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Wednesday, May 25, 2005

On Political Parties

America’s three-party system is mutating yet again, but it is unclear exactly how the game will play out. Hmmm….? Yes, you read that right. America’s three-party system.

America never really had a party system until roughly the middle of the 1800’s, when the Whigs and the Democratic-Republicans faced each other during and after Andrew Jackson’s presidency. The Whigs had formed to oppose Jackson’s policies, but the issue of slavery was as fractious then as the issue of abortion is today. It shattered the party into two wings, with the anti-slavery wing eventually mutating into today’s Republican party.

Unfortunately, Jackson’s presidency also shattered the Democratic-Republicans. Jackson’s party eventually mutated into today’s Democrats. By the end of the Civil War, only two major parties were left standing: the Republicans and the Democrats.

But the Civil War created a third political party. After all, the war had created the system of railroads and telegraph lines that made fast news transmission possible. With the post-war ubiquity of the telegraph, America developed the modern news media.

As Joseph Pulitzer, of Pulitzer prize fame, and William Randolph Hearst, founder of the Hearst newspaper empire, pointed out, they could manipulate public opinion at will and start wars as they saw fit. And they did. The Spanish-American War was largely an invention of Hearst’s desire to sell newspapers. Then, as now, making the sale was more important than saving lives.

These three parties, two voted into power by ballot, the third voted into power by sales, faced each other off in shifting alliances over the next century. The third party was voted into power because the American people chose it. We liked hearing one kind of news as opposed to another kind, delivered in a yellow-journalism style as opposed to a different style; we chose what kind of lies we most liked to hear and we empowered the ones who pleased us with lies to keep at it.

The industrialists of the time recognized this. They went with the flow by creating the compulsory mass school system. Invented by men like Carnegie and Rockefeller at the turn of the 1900s, the mass school system was designed to stratify society into a hierarchical social class system. The schools trained most people to be nothing more than factory workers, with concomitantly low literacy and intellectual skills. The unions that the industrialists fought so hard against were slowly destroyed by the industrialists’ new right-to-work card, the college degree.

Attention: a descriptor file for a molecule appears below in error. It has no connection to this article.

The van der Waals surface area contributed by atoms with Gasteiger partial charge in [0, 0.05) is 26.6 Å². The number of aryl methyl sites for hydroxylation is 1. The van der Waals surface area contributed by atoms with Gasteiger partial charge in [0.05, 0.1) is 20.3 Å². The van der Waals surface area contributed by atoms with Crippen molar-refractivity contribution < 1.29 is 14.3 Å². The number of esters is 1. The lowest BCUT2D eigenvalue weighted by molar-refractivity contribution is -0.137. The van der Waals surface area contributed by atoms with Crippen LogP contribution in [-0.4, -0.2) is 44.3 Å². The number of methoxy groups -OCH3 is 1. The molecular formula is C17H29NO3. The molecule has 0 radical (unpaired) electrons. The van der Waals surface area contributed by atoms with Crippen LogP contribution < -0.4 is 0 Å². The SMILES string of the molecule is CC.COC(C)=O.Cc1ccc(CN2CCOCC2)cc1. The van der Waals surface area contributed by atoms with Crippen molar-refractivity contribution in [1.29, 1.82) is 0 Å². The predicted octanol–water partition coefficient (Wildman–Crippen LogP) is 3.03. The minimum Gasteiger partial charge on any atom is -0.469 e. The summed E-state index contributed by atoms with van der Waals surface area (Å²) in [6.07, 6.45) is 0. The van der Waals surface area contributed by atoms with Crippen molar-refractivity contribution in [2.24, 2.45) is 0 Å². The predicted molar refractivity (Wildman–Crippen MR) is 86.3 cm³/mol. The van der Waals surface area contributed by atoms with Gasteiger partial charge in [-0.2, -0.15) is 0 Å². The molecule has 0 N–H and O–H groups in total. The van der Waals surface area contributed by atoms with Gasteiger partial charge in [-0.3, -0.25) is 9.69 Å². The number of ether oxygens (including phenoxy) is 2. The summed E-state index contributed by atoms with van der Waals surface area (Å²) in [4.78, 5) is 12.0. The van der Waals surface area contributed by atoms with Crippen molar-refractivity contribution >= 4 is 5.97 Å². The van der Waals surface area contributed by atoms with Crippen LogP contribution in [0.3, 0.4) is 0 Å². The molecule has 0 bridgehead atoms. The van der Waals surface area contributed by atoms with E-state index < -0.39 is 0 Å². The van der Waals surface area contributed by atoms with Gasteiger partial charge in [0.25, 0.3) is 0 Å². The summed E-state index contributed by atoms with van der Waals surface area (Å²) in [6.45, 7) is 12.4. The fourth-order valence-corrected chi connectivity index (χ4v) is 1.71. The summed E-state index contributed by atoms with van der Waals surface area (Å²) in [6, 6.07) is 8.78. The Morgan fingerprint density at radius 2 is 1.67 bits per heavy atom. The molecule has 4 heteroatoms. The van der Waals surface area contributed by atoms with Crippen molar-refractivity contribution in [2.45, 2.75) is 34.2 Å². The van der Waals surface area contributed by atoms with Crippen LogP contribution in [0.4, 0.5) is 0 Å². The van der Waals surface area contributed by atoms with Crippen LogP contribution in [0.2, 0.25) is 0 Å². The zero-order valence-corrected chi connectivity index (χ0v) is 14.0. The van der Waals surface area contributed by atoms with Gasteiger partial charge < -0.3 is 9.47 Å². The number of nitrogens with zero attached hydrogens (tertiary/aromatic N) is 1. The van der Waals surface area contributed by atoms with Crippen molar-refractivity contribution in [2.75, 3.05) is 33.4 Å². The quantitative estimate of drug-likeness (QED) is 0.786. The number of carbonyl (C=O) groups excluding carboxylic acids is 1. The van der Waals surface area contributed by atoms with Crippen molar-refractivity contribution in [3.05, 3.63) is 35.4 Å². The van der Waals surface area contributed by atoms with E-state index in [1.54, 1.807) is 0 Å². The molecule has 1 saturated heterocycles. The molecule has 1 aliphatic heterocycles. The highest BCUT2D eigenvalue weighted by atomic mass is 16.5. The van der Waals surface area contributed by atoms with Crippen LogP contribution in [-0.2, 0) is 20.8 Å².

Universities became the new apprenticeships, replacing both the agrarian small-business apprenticeship model and the union card. Whereas the earlier systems placed an apprentice into a job according to biological nepotism, the new system places people according to intellectual nepotism – only those who think the right thoughts will move into positions of power. As a result, university professors have become the gatekeepers to society. The newest political party, the university, fills the empty slots in political, judicial and media positions.

But new and interesting possibilities appear on the horizon. Hearst and Pulitzer dominated the political situation in the latter half of the nineteenth century. The mainstream media and Hollywood dominated it in the latter half of the twentieth. Even now, Microsoft is positioning itself to dominate the news distribution of the early twenty-first. Whether control of the mechanism by which information is distributed turns out to be as critical as control of the informational content itself remains to be seen. Clearly, though, the monopolies are changing.

3 comments:

c matt said...

Don't worry, the FEC will step in to curb all this free flow of information and ideas on the web. Can't have the masses thinking for themselves now, can we?

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